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To evaluate the literature on the effectiveness of aquatic exercise in relieving pain in adults with neurologic or musculoskeletal disease.
A systematic literature search of 14 databases was examined for research on aquatic exercise over the period January 1980 to June 2006.
Randomized controlled trials (RCTs) that included adults with neurologic or musculoskeletal disease, pain as an outcome measure, and exercise in water were included.
Information on the participants, interventions, and outcomes was extracted from the included studies. Quality appraisal was assessed using the Scottish Intercollegiate Guidelines Network criteria for RCTs.
Nineteen studies met the inclusion criteria; 8 were of moderate to low risk of bias, and 5 of these had data suitable for meta-analyses. This showed that aquatic exercise has a small posttreatment effect in relieving pain compared with no treatment (P=.04; standardized mean difference [SMD], -.17; 95% confidence interval [CI], -.33 to -.01), but it is not possible to draw a firm conclusion because of the lack of consistency of evidence across studies. Comparable pain-relieving effects were found between aquatic and land-based exercise (P=.56; SMD=.11; 95% CI, -.27 to .50).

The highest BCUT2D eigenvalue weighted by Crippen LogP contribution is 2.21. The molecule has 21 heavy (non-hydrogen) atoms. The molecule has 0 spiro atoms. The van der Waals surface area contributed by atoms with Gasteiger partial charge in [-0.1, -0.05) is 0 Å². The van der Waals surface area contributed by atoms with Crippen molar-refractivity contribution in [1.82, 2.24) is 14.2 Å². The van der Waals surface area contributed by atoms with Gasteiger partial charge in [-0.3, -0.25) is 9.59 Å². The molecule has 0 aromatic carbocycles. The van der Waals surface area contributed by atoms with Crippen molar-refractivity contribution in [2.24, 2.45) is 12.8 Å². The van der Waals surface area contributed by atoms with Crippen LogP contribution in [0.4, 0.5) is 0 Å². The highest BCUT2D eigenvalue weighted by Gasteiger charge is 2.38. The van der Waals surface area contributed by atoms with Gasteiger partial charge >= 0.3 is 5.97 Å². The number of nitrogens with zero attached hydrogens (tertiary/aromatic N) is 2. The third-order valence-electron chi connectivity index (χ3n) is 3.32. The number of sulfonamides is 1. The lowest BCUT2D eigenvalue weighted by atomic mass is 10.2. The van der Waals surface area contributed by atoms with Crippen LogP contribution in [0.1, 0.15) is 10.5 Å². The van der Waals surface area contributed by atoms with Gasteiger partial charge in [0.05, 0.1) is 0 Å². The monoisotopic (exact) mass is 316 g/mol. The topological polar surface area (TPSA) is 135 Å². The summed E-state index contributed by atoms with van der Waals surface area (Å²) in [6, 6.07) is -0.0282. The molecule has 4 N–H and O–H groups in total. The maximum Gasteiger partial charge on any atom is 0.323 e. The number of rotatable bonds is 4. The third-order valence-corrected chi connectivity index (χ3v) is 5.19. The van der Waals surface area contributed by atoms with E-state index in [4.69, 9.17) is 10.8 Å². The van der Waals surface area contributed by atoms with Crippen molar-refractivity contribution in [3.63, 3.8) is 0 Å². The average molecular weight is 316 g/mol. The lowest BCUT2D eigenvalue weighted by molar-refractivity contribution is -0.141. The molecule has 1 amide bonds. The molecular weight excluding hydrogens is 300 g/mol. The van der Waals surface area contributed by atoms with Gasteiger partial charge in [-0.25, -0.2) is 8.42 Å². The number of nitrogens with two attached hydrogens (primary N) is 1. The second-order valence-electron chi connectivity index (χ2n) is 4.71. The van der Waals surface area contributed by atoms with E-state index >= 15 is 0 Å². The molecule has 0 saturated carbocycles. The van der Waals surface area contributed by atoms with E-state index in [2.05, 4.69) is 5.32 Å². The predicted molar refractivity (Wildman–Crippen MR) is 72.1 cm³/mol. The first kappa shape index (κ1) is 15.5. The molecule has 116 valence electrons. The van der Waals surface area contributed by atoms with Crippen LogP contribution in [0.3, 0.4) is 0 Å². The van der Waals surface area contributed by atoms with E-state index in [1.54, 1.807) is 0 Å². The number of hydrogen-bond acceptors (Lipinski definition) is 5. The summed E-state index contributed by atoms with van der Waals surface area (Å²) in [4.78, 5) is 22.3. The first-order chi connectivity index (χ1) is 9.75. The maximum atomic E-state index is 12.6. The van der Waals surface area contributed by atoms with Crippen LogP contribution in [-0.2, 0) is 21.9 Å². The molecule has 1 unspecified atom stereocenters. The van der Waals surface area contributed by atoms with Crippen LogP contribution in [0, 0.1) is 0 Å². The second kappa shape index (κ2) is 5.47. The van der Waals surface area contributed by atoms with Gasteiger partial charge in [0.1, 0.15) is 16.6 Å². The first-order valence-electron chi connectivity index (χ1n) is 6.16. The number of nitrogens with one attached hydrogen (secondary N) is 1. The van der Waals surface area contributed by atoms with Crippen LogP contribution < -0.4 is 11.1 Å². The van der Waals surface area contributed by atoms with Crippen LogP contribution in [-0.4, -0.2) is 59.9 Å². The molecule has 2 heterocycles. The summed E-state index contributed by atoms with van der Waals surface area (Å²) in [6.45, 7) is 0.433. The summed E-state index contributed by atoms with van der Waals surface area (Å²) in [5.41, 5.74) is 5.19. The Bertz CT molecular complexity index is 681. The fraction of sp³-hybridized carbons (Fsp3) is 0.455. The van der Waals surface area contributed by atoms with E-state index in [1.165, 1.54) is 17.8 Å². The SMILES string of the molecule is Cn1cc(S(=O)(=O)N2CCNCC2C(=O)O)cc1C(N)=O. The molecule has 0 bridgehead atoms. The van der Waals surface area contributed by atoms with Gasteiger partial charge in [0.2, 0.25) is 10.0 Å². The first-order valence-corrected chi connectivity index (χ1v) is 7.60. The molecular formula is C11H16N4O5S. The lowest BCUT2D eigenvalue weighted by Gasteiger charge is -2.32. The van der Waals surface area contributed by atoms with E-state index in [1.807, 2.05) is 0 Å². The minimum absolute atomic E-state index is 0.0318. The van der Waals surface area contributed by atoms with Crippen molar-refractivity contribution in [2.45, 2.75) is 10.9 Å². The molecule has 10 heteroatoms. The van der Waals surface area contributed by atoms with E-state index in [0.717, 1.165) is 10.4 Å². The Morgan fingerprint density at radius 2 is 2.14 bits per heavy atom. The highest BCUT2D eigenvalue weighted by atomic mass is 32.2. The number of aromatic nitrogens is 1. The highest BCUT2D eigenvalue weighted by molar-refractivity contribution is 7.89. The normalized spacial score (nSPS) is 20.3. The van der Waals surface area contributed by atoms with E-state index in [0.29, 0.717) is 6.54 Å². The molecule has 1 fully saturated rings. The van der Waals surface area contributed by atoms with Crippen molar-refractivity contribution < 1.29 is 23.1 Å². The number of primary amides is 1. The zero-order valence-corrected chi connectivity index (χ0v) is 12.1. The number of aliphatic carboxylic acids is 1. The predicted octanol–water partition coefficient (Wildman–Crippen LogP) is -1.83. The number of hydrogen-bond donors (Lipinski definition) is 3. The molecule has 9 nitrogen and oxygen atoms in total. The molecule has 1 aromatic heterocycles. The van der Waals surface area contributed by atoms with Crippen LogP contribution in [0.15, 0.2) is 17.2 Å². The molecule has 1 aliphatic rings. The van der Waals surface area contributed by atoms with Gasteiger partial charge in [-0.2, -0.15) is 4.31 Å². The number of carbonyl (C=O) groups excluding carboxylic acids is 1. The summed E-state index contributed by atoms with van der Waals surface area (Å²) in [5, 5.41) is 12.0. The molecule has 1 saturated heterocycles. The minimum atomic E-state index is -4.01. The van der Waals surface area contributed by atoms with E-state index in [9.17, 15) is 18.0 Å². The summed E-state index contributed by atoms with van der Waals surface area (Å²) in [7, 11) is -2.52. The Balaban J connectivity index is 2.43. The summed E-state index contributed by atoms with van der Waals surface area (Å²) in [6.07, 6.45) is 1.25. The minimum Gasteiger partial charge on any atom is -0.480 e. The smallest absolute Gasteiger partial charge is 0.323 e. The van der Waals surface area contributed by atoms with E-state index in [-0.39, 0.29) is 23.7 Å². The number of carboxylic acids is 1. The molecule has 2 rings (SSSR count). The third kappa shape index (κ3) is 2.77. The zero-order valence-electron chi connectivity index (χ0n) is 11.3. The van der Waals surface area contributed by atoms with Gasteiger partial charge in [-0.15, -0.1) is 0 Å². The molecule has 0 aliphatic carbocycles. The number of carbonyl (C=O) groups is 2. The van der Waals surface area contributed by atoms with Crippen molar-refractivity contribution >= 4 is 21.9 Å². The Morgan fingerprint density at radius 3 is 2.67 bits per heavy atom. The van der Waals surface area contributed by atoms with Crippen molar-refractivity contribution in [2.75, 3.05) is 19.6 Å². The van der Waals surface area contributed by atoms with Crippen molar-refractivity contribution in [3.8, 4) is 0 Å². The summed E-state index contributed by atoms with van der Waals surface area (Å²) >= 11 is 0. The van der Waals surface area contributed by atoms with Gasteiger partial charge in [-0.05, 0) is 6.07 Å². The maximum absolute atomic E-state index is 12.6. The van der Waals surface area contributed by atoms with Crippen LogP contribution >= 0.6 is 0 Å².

There is sound evidence that there are no differences in pain-relieving effects between aquatic and land exercise. Compared with no treatment, aquatic exercise has a small pain-relieving effect; however, the small number of good-quality studies and inconsistency of results means that insufficient evidence limits firm conclusions. Future studies should aim for focused research questions on specific aquatic exercise techniques, using robust methodologic designs and detailed reporting of temperature, depth, and care setting.
EXERCISE IN WARM WATER, usually termed hydrotherapy or aquatic exercise, is a popular treatment for many patients with painful neurologic or musculoskeletal conditions. Pain-relieving effects have been attributed to a wide variety of mechanisms. For example, the warmth and buoyancy of water may block nociception by acting on thermal and mechanoreceptors, thus influencing spinal segmental mechanisms.1, 2 Also, the warmth of the water may enhance blood flow, which is thought to help in dissipating algogenic chemicals, and it may facilitate muscle relaxation. Other mechanisms are based around the effects of hydrostatic pressure, which by virtue of its effect on the cardiovascular system may relieve pain by reducing peripheral edema3 and, centrally, by dampening sympathetic nervous activity.4, 5 Finally, the ease of movement many patients report may activate supraspinal pathways, resulting in a reduction in pain intensity.6 Given the diversity of analgesic pathways it is reasonable to speculate that all patients, irrespective of pain etiology, might benefit from aquatic exercise. Indeed, aquatic exercise is widely recognized as an important modality in the rehabilitation of patients with rheumatologic, orthopedic, and neurologic disorders.7